Ultimately it doesn't matter how Debian decides this. Upstream says systemd is a dependency. If Debian rejects the GR, they will save themselves a boatload of work rewriting and patching for other init systems + low level plumbing. If they accept the GR, packagers will be very busy patching for anything Debian decides to offer as low level ways to manage the system.

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            • #7
              Choice was never a problem for the last 18 years - it was sysV or sysV. Why is having the choice of a plethora of init systems so important now?

              As for the "the burden of effort required to change init system becomes too great" -- so instead we will impose an ongoing burden on package maintainers to support sysV, systemd, upstart, openRC... Yeah that makes sense. I mean it's not as if some packagers are aren't already struggling to keep up with upstream.

              Multiplying the number of available init systems also multiplies the number of bugs to squash, and requires package maintainers to have test systems running each init system.

              If systemd doesn't pan out, then the one time pain of moving away is better than the ongoing mess of supporting all the alternatives.

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              • #8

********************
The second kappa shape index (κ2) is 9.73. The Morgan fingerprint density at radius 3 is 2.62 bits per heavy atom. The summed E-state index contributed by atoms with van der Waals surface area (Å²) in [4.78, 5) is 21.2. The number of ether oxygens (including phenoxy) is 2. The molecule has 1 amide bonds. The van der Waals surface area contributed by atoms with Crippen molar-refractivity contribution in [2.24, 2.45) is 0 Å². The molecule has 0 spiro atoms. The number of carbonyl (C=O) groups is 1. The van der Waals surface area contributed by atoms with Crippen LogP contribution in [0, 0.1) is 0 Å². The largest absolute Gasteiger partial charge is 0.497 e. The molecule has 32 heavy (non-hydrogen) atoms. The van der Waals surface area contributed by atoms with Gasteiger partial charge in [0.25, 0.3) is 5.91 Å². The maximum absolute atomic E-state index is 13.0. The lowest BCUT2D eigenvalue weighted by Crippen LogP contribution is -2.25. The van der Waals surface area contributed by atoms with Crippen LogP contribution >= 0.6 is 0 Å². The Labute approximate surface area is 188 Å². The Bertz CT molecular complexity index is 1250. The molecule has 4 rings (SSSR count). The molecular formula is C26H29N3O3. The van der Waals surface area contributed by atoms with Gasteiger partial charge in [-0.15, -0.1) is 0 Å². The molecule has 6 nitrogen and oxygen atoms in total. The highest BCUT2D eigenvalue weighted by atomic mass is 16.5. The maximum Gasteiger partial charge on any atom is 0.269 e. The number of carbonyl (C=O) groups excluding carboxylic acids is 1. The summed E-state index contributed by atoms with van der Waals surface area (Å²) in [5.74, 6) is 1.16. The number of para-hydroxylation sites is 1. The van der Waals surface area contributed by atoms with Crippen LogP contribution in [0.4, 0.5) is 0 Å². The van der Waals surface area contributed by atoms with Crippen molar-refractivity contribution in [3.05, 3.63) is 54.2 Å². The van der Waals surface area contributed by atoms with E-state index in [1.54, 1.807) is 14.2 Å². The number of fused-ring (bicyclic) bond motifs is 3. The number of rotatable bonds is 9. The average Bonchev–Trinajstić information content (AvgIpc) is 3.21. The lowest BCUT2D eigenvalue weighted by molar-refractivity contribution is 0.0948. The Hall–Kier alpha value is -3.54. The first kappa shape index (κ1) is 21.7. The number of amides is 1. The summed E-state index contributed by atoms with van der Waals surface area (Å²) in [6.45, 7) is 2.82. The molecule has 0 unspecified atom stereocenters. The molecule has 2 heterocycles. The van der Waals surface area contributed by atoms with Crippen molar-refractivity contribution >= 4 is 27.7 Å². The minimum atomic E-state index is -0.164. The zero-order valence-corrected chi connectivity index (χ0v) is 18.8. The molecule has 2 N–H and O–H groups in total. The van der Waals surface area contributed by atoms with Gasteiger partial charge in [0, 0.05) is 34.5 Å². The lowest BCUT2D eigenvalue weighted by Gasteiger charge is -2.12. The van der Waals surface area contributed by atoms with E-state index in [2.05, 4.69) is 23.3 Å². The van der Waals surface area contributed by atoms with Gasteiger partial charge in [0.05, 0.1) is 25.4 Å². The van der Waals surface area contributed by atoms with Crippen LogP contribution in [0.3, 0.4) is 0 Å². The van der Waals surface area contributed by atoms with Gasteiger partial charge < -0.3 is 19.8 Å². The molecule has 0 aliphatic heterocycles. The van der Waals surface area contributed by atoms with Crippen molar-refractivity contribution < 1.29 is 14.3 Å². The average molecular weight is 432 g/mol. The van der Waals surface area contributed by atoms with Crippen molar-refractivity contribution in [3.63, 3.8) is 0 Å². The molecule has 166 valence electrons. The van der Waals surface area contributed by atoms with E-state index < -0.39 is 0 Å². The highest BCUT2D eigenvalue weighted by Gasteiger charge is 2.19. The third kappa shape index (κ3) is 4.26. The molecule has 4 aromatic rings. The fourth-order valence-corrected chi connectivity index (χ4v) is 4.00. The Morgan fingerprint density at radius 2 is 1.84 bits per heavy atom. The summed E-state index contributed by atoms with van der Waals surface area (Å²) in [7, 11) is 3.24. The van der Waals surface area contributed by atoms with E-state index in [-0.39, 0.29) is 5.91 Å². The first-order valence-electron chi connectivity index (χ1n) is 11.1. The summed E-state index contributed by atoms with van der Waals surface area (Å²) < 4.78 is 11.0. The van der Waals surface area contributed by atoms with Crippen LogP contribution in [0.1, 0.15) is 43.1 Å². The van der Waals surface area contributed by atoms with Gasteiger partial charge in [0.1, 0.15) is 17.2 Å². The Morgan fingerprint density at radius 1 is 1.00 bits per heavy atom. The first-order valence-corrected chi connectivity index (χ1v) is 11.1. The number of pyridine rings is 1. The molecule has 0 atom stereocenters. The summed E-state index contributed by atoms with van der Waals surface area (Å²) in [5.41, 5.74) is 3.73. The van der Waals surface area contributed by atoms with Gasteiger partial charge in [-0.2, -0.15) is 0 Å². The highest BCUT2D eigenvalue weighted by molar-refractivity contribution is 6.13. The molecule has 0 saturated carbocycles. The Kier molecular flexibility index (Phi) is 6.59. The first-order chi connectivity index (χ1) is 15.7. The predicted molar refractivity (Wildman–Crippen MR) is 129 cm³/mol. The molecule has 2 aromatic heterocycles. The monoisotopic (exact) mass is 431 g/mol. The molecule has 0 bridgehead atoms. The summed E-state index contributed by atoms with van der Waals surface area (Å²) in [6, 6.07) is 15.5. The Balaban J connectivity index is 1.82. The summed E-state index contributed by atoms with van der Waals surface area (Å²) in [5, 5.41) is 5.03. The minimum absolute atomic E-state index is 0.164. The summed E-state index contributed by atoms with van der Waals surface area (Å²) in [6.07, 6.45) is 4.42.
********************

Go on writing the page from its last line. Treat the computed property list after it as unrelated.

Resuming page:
Seriously? They're doing this NOW? After a (what seems to be) year-long debate over which init system to use, and then transitioning to systemd in STABLE? Seriously debian is screwing up left and right. They used to be my favorite distro, but now I would prefer Windows or Mac over Debian. I'm taking it off of my dad's computer as it's causing problems every other week now and I'm fed up with it. A co-worker of mine is also getting serious issues every other week - unrelated ones. I myself have encountered problems on my work computer (which also runs debian) but I've been lucky to not have something break in the past month. None of these systems are running sid.

                It just really annoys me how debian prides itself in stability, yet my cutting-edge Arch setup has been running stable (on an overclocked system) for roughly 2 years straight with only 1 significant hiccup along the way.

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                • #9
                  Originally posted by nanonyme View Post
                  Well, this proposal already has a valid counter-proposal anyway
                  Continues to sound like Congress!

                  Comment


                  • #10
                    Originally posted by schmidtbag View Post
                    It just really annoys me how debian prides itself in stability, yet my cutting-edge Arch setup has been running stable (on an overclocked system) for roughly 2 years straight with only 1 significant hiccup along the way.
                    I've been running Stable for the last 4 years (Squeeze, then Wheezy) and haven't had a single hiccup in all this time.

                    The only minor issue was that the plasma widget for controlling Network Manager crashes occasionally, but that's an upstream problem, you can just restart it.